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Ryan’s Journal: When Culture Betrays

Thursday, March 16th, 2017


Most of my writing is based on what is going on in my life right now. I have found it’s easier to write about what I know and tap into the emotion of it all. One thing I learned recently is culture can be a double-edged sword and should be respected as such.

If any of you are reading more than Entertainment Weekly I am sure you have seen the meltdowns that are occurring at Uber, the falling stock prices at Valeant Pharmaceuticals and maybe the second bankruptcy of Radio Shack.  All of these are a result of a culture that betrayed the very members it was meant to protect.

How do we watch out for that in our personal lives?

One way I do it is by seeking constant feedback. I have found I have a significant blind spot when it comes to measuring myself, so I suck up my pride and go to those I know will give me a real answer. Perhaps these companies could have done the same?

When looking at these three cases I have found one commonality, pride. Let’s examine each and see what you think.

Uber is pretty public at this point. The CEO had a history of being bold, in your face and decisive. This has its place but can also become unbalanced. Additionally, somewhere from the top down the idea that women should not be treated equal came out and as a result you have cases of sexual misconduct and favoritism playing out.

Valeant was a darling of Wall Street for many years. Its former CEO was incentivized to get his stock to a certain price point. If he did that he was rewarded with stock options that were incredible. Harvard did a study on it and thought the scheme was amazing. What people didn’t know though was the CEO was utilizing accounting methods that favored the stock price. He also utilized a private pharmacy that was undisclosed to the public to deliver his prescriptions. This had an added benefit to the stock. Both methods were found to be unethical, the stock crashed and shareholders lost billions.

Radio Shack recently filed for a second bankruptcy. They have been unable to turn around their stores to get to a profitable point. I am not too old to remember going into these stores as a child and enjoying them. They offered some great products, were knowledgeable and if you were a radio geek you could find just the part you needed. Unfortunately they didn’t expect a rise in cell phones, online ordering and other buying trends. These have all contributed to its losses. They are still around but I wonder for how much longer.

I bring all of these up as examples where the culture of each led to misses and failures.

Culture in my mind is the mentality of a company — its thought processes.

On an individual basis are you allowing your culture to betray you?

Image credit: Rory Finneren

Saturday Odd Bits Roundup: Recession, Layoffs And Hiring

Saturday, January 10th, 2009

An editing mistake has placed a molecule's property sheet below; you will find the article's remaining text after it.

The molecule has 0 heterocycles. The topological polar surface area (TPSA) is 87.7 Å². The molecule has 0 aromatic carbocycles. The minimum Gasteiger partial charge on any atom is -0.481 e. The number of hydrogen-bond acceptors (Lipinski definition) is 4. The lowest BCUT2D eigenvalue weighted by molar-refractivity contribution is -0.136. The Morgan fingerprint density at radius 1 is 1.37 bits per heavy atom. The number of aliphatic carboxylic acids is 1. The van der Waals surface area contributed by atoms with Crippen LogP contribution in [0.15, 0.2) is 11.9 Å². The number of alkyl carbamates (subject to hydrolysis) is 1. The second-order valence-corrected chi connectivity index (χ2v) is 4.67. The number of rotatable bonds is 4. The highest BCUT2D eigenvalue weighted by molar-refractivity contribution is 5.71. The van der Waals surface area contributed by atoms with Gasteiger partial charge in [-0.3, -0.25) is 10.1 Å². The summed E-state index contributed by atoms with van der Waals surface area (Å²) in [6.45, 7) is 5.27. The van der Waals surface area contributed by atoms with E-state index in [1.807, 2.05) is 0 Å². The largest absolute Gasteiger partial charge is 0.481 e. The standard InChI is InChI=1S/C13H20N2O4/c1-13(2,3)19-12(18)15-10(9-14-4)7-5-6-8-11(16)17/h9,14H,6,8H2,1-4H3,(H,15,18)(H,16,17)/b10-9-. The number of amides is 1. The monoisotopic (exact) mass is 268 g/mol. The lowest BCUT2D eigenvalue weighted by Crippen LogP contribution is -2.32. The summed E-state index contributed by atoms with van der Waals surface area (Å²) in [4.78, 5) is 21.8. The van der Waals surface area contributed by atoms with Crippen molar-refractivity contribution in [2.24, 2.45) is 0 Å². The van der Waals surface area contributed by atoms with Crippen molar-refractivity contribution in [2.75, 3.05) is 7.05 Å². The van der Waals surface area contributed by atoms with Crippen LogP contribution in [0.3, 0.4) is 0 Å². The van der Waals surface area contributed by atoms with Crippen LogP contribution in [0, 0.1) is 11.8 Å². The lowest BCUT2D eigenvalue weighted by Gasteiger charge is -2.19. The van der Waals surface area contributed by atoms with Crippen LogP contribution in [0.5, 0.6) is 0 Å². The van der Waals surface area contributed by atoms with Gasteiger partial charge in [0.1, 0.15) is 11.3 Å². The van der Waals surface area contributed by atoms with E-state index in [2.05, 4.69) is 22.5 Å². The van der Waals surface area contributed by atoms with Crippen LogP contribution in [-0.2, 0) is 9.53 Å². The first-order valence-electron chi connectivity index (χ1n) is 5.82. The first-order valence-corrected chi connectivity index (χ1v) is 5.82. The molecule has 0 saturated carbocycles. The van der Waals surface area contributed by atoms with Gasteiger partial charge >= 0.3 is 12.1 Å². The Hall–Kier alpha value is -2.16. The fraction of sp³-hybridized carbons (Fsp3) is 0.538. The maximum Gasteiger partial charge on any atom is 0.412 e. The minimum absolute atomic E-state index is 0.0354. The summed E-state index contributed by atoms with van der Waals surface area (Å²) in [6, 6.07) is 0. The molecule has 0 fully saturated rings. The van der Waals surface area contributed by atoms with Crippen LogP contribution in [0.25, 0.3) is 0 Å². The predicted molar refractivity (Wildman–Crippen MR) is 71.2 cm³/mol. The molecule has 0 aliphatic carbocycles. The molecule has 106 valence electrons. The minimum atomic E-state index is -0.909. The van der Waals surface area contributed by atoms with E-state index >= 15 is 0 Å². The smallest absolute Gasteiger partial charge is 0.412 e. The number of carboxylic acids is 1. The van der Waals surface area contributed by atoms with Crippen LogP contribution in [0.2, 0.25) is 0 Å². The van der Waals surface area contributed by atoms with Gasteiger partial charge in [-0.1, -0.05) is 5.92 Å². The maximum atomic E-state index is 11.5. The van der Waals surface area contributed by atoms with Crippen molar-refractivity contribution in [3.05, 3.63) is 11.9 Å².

Recession of not, you still have an organization that needs to be productive.

According to an Academy of Management Journal study of 200 enterprises even a modest downsizing encouraged their most valuable “keepers” to start looking and move on. Check out these numbers; a 0.5% layoff increased turnover 2.6% (13% vs. 10.4%) over companies that had no layoffs. Add to that research by Frederick Reichheld, author of The Loyalty Factor (1996) and Loyalty Rules! (2001), that proved that a 5% improvement in employee retention translated to a 25%-100% gain in earnings!

So why do companies turn so quickly to layoffs? Mainly for these two reasons

  1. Wall Street loves them because they have the fastest impact on the bottom line—and all the Street cares about is the next quarter. It will applaud you now and crucify you when the economy turns around and you have a demoralized staff and nothing in the pipeline.
  2. They’re lazy. They require the least energy, managerial skill, leadership and creative effort, whereas keeping your people and juicing innovation and productivity when times are difficult takes energy, skill, leadership, creativity and work—lots of it.

Ever thought about what does it really costs to hire? Caliper has a nifty calculator. Try it, then multiply the answer by the increased 2.6% who walked when you laid off their colleagues. (Info hat tip to The Engage Sage.)

Smart companies, and even some governments, are getting creative, not for altruistic reasons, but because they don’t want to be crippled when the economy turns around. One of the primary actions that they’re using is to cut hours instead of staff—using with four-day work weeks, X% reduction in hours or closing extra days during the holidays and maybe beyond. Employees know that in an economy such as the current one a reduced job is far better than no job and companies finally figured out that staying prepared for the turn around is as important as cutting costs.

Finally, this WSJ article offers insights on attracting top people to a company in trouble, even one close to bankruptcy. Obviously, if these approaches work in those circumstances think how well they’ll work for healthy companies.

Image credit: flickr

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